We don’t know what the future will bring. Mass Media will be around for a while, while Social Media is developing. We don’t know yet how we will work and live when all of us have close friends that we’ve never met, apply for jobs that don’t exist yet, how new forms of expressions will transform our way to communicate. Our physical bodies might be equal with our networked brains, we might not distinguish between the “real” and a “virtual” world. Human Beings have been around for hundreds of thousand years, but the changes we’ll experience in the next 10 years will be more dramatic than the transformation from Neanderthaler to U.S. suburbanite in 2010.

All of us are responsible for the future.

Each one working in the advertising and marketing is responsible not to waste this opportunity. We are too transfixed on get-rich-quick stories, talk too much about little features a platform adds every other month, and we’re too busy proclaiming the death of (TV, Radio, Newspaper, Magazines, Web, Social Media – you name it).

We’re just at the beginning. This new world is changing fast and our mind has problems understanding the dimension of this transformation. This is our opportunity of a lifetime. Don’t miss out on it. Or worse, don’t screw it up because all of us determine the outcome of this revolution.


My favorite airport in the world is in Amsterdam. And my least favorite airport is LAX. I do anything to avoid that horrible experience. What Amsterdam gets and Los Angeles doesn’t understand: an airport experience represents a brand experience.

Imagine traveling to Los Angeles for the first time in your life: Palm Trees, Sun, Beverly Hills, Hollywood. The dream of a lifetime. And then you land at LAX. You leave the plane exhausted, walking down dark hallways, paint peeling off, the smell of a non-ventilated locker room in your nose. Immigration makes you wait in endless lines for hours, the lights reminding you of an interrogation room. Everything screams: “You’re not welcome.” Finger prints, thumb prints, a photo: Is this Rikers Island or LAX? By the time they graciously let you in, your luggage has been offloaded from the conveyor belt. If you’re lucky. If you’re unlucky, your luggage is gone. Now it’s time to stand in another line: Customs. Finally, you’re done. A refreshment would be nice, right? No luck. The arrival hall is bleak, nothing for you to do. Except leaving. Time to stand in another line: for a cab, the rental shuttle or the bus. When your Los Angeles adventure begins, you already have an impression of this city: It smells, they don’t care about people and their needs.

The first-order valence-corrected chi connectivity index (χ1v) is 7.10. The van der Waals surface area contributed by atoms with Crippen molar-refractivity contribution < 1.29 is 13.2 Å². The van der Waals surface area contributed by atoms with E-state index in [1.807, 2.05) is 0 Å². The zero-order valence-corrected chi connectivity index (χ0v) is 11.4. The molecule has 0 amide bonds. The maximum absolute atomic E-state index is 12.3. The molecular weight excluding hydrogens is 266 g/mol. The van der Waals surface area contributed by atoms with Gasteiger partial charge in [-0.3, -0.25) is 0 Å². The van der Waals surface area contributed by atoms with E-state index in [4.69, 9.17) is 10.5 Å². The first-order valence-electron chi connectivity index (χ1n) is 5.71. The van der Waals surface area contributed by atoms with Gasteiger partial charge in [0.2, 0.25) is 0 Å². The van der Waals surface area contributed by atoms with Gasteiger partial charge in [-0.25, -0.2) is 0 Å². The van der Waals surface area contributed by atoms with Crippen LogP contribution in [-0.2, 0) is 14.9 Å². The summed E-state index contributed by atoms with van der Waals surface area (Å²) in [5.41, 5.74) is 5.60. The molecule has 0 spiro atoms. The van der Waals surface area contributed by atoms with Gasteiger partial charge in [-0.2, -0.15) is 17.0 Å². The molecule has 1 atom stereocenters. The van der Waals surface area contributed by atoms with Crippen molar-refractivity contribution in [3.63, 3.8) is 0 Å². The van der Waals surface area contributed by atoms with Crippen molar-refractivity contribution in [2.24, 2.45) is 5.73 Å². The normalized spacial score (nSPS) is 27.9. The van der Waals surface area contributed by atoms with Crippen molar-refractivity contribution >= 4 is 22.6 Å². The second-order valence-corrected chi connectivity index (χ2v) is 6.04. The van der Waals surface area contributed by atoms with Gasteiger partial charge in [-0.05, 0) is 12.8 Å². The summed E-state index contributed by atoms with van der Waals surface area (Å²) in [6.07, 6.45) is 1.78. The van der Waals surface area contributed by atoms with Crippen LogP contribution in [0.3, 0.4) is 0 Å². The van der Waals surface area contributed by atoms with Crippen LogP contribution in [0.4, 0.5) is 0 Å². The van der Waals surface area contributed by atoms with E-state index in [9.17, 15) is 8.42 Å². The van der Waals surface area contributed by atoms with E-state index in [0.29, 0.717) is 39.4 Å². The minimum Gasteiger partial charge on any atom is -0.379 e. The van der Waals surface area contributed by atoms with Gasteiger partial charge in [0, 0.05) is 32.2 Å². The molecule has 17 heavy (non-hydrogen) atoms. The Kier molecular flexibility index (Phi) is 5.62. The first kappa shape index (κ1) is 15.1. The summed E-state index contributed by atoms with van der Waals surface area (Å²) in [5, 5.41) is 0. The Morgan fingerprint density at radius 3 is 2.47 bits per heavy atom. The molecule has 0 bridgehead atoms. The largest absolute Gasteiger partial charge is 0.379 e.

Compare that to Amsterdam: immigration takes a few minutes, the building are well-lit, everything screams: “Welcome.” Customs is a breeze. I’m greeted by open shops, restaurants, ATM’s, rental car counters and easy access to cabs. My arrival experience turns into a real Amsterdam experience within minutes. Amsterdam airport enhances my travel experience. LAX diminishes it. Amsterdam airport accentuates the Dutch brand. It communicates modern values. It communicates to me an open society, a dynamic community that welcomes me immediately.

Like it or not: We’re all in the experience business. It used to be enough to have a decent product, a good price, an accessible place for me buy it, coupled with a good promotion. Let’s count the money. Not anymore. You need to create experiences. It can be a Redbox experience: Give me a movie for $1 now. It can be a Virgin Atlantic Upper Class experience: Treat me like a rockstar. But it has to be an experience.

People often confuse experiences with flashy things. That’s why so many companies continue to build these monuments to Flash as websites. Because they want me to experience the brand. More often than not, the best experience is getting a task done on my terms in the shortest time possible. The metrics “Time Spent” should be considered a warning sign, not a success metrics. Brands should rather focus on “Task achieved in”. Companies need to focus less on making things efficient for them, more on making all brand experiences more efficient for each of their customers.

Take a look at your store: What experience are people getting out of it?

Your website. Does it only serve your purpose (sell, upsell, cross-sell) or does it serve your customers?